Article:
Cryptocurrency emerging as hedge against looming inflation
As the Covid-19 pandemic continues to rattle global economies, cryptocurrency, and its most popular coins bitcoin and Ethereum, have proven to be enticing assets for a flood of new and experienced, opportunistic investors. 2021 has seen many highly regarded financial institutions enter the fray, with suggestions that the next-gen asset class may be emerging as a possible inflation hedge, according to Australian-owned cryptocurrency exchange Cointree.
Most cryptocurrencies exist in limited supply and are not controlled by central authorities, meaning they can’t be devalued by governments or central banks as these institutions continue to print money at an historical rate, said CEO of Cointree, Shane Stevenson.
“The last time the threat of inflation hit in 2008, cryptocurrency hadn’t really entered the market as a serious asset class, now it has proven itself to be resilient,” he said.
“As many investors now know, most new coins enter circulation through a process called mining, which is not directly related to the distribution of fiscal currency by governments, or anything for that matter.
“As such, it could potentially serve to diversify a portfolio and hedge against inflation, something on the minds of many investors today.”
In the last couple of months, bitcoin has seen volatility generated by crypto commentators such as Elon Musk, or legislative risk such as the Chinese Communist Party’s decision to increase restrictions on any digital currency not generated withing China.
Positively, El Salvador declared its trust in the asset class by officially making bitcoin a legal tender in early June and the number of new investors estimated by the ATO sits at 600,000 since the beginning of 2020. Several other countries have also spoke favourably about bitcoin following El Salvador’s announcement, with some pledging to introduce legislature.
With the threat of inflation high on experts and investors’ minds, many are touting bitcoin as a correlation to assets such as shares, gold, cash, and commodities, but Cointree cautions investors from rushing into an asset class before taking time to fully understand it.
“When using currencies like bitcoin as a hedge, it is definitely risk-on compared to assets such as gold. Investors should always take the time to research thoroughly any asset that they are looking to invest into, and it is always sensible to speak with a financial adviser before making an investment,” said Mr Stevenson.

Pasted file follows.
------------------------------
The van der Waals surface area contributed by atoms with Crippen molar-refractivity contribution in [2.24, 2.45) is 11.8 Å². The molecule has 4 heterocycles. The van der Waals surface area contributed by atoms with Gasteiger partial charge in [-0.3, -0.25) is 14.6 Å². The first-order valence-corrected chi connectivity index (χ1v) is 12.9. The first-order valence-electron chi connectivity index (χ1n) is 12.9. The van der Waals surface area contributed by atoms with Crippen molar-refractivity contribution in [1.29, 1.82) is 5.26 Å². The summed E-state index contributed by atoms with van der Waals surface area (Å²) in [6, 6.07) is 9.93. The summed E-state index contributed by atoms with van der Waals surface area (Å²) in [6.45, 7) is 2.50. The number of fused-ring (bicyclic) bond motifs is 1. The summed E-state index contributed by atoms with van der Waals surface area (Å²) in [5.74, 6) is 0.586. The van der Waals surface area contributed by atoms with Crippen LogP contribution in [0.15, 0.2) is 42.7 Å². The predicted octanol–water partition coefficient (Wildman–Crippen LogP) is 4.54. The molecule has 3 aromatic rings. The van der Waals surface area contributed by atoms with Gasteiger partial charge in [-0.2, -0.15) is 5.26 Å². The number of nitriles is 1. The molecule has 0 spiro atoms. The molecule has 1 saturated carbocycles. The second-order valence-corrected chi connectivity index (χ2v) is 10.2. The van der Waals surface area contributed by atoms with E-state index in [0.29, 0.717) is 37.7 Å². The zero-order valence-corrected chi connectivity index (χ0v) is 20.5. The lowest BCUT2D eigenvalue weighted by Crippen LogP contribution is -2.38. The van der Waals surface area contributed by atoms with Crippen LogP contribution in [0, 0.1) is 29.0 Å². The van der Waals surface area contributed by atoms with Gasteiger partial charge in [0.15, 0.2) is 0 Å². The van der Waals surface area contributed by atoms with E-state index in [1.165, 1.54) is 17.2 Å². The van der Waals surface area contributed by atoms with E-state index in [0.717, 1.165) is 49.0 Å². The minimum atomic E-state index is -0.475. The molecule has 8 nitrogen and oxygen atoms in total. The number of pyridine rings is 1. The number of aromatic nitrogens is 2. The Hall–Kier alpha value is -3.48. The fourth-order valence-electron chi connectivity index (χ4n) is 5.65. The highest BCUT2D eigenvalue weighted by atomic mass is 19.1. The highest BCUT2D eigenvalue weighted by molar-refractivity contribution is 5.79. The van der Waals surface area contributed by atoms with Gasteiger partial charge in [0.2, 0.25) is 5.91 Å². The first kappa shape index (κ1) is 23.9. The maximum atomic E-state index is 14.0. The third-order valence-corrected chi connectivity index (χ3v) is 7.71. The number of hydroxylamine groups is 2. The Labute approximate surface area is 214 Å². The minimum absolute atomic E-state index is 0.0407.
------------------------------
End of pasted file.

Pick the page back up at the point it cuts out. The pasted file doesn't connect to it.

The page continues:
“For instance, we saw a heavy dip in the value of bitcoin in late May of about 40 per cent, which has since stabilised and is performing in a range around AUD $45,380. Even with the dip, that’s a solid increase of about 246 per cent when compared to its value this time last year.”
“This alongside the continuously growing number of investors is proof that cryptocurrency demand is still strong as it finds its place in investor portfolios. At Cointree alone we have seen a near 150% uplift in new members from last year.”
Some commentators have also compared the asset class to gold as a means to diversify, or even replace, an inflation hedge in a portfolio. No matter how high the value of cryptocurrencies climb they cannot be debased, they do not need to worry about transportation, and they are generally less vulnerable to government control.
Legislation changes must still be considered when considering allocating to cryptocurrency, as some governments have already taken steps to control the use of cryptocurrencies in their jurisdictions. Although many investors view this as an investment risk, Shane Stevenson welcomes further legislation from the Australian government.
“Australia is a society of investors, and we are known for the robust legislative framework that is adhered to by our financial services and investment community,” he said.
“Introducing rational and considered legislation to the cryptocurrency asset class is an inevitable step that must be taken if we are going to ensure the long-term sustainability of our markets and of cryptocurrencies.
“We welcome further investigation from government into cryptocurrencies as an acknowledgement of the potential of the asset class, and a step toward legitimatising crypto investment in Australian portfolios,” he said.